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Let’s shift gears for the moment and refocus RealityChek’s spotlight on immigration – an issue that’s receded from the headlines, but that’s sure to come back loudly once the race for the Republican presidential nomination kicks into high gear. Just as important, the Open Borders camp seem to be getting bolder and bolder in calling for virtually unrestricted immigration.

Just within the last month, major articles have appeared in The New York Times and The Economist arguing that, at least from a purely economic standpoint, unlimited, or at least exponentially increased immigration into developed countries like the United States would promote major national improvements in worldwide and national growth and productivity rates, and in living standards.

The reasons are generally the same as those cited on behalf of unfettered free trade. That is, such Open Borders policies would result in a shift of global resources (in this case, people) to where they could be most efficiently deployed. There’s no need to be a conspiracy theorist to wonder if two high profile unveilings of views that even enthusiastic immigration reformers don’t dare embrace signal the start of a campaign to portray current legislative proposals as reasonable and moderate by comparison.

The problems with such claims only start with the reality that several decades of greatly liberalized global trade and investment have resulted in the biggest winner being not a free market economy (i.e., one whose efficiency advantages were supposed to position it for the greatest gains), but an overwhelmingly communist economy – China’s.

Of course, the immediate objection will be that many global trade barriers remain in place, and so the experiment isn’t close to complete. But the growth of international trade and investment has been explosive for most of this period – till the financial crisis struck. Surely the results shouldn’t have been exactly the opposite of what the theory predicted. Moreover, such Romes are never built in a day, and a completely economically integrated world is obviously a pipe dream for the foreseeable future – and long beyond. So in terms of relevance to policymakers, what we’ve seen regarding trade so far is pretty much what we’re going to get, and it’s waving a big red flag in front of the Open Borders crowd.

But examine these new Open Borders calls on their own terms, and they look even weaker. I’ll just raise two big and related (economic) objections for now. (Obviously, huge national security problems would emerge as well, but they’re for a different post!) First, if America’s doors swung wide open, the vast majority of newcomers (and their numbers would be gargantuan) wouldn’t be folks equipped with skills or knowledge capable of enriching the country on net any time soon.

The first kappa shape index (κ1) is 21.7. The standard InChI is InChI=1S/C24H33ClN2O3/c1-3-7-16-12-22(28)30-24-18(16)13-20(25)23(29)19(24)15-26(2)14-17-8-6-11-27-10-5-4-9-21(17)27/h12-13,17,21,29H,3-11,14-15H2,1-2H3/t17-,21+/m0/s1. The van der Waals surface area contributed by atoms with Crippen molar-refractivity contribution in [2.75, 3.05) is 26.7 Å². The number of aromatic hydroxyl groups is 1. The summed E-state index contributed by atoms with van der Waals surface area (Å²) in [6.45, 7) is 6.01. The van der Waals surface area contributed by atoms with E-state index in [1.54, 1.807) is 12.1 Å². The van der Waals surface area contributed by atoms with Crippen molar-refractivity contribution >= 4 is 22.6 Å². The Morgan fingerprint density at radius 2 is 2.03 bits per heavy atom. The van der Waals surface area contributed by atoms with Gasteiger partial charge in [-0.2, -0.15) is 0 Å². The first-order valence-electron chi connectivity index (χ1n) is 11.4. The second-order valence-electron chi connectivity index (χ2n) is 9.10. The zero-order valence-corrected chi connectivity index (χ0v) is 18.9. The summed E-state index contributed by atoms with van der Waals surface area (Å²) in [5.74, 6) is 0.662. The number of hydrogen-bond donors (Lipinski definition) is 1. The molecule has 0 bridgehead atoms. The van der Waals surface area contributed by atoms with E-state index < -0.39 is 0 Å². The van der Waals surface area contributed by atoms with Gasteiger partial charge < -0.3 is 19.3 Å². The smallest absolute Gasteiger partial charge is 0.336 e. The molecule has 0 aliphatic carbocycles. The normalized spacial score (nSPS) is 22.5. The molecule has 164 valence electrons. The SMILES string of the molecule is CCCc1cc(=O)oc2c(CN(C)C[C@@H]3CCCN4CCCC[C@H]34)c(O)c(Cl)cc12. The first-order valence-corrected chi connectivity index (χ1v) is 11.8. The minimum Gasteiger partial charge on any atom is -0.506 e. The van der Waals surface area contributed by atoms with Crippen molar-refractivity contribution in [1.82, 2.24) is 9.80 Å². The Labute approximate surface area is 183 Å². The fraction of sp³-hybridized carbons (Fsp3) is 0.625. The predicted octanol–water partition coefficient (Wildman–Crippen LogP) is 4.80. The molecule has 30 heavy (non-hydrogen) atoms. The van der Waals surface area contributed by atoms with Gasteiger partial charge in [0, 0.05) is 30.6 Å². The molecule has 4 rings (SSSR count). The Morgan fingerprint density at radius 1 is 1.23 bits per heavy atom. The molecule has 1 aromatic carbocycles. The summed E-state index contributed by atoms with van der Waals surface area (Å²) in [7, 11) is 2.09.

Those capable of working would be like the vast majority of illegal immigrants that have already been flooding into the country for decades – suited only for very low-skill, poorly paying jobs, and poised to strain public services whenever the economy slumped. But potential workers wouldn’t dominate the newcomers’ ranks by a long shot. For as the nation’s experience with legal immigration makes clear, the chain migration effect would kick in immediately, as dependents ranging from aged relatives to children would come pouring in.

Which brings us to the second problem I’ll deal with. The Open Borders crowd insists that the oceans of mainly young workers and especially the immigrant children America would receive can be made highly productive once they’re educated and otherwise assimilated. What’s overlooked, however, is America’s persistent recent failures in fostering social mobility. According to an academic study that’s garnered enthusiastic praise, upward mobility in the United States has remained virtually unchanged for more than half a century. And that level isn’t very high. Measured as the odds of a child with parents in the poorest 20 percent of Americans becoming part of the wealthiest 20 percent, the latest data tells us it’s only nine percent.

Revealingly, this half-century period covers periods both when the rich-poor gap has been relatively narrow (as in the 1950s and 1960s), and when it’s been a good deal wider (since then). How good, moreover, do you think this performance will be with a much greater share of the nation’s population consisting of individuals whose impoverished lives had been unimaginable to even America’s own poorest.

It’s easy to understand why nearly all academic economists hold Open Borders beliefs. The most cynical among you will observe that their jobs won’t be at stake. Others will note their longstanding preoccupation with theories rather than empirical realities. But why do so many avowed progressives favor immigration reform proposals that would super-charge America’s foreign-born population, and even buy into this purist economic case, despite constantly complaining about the lack of opportunity in the United States that exposes the latter as dangerous hogwash, and that is likeliest to drag down low-income citizens and others already living here without enabling the newest arrivals to dream the American Dream realistically?

Many conservatives contend that progressives are hoping to expand greatly the voting population dependent on government benefits and wealth redistribution – and thus certain to vote Democratic. I suspect it’s something that I personally find even more disturbing: a sense of guilt, over third world poverty, run truly wild.

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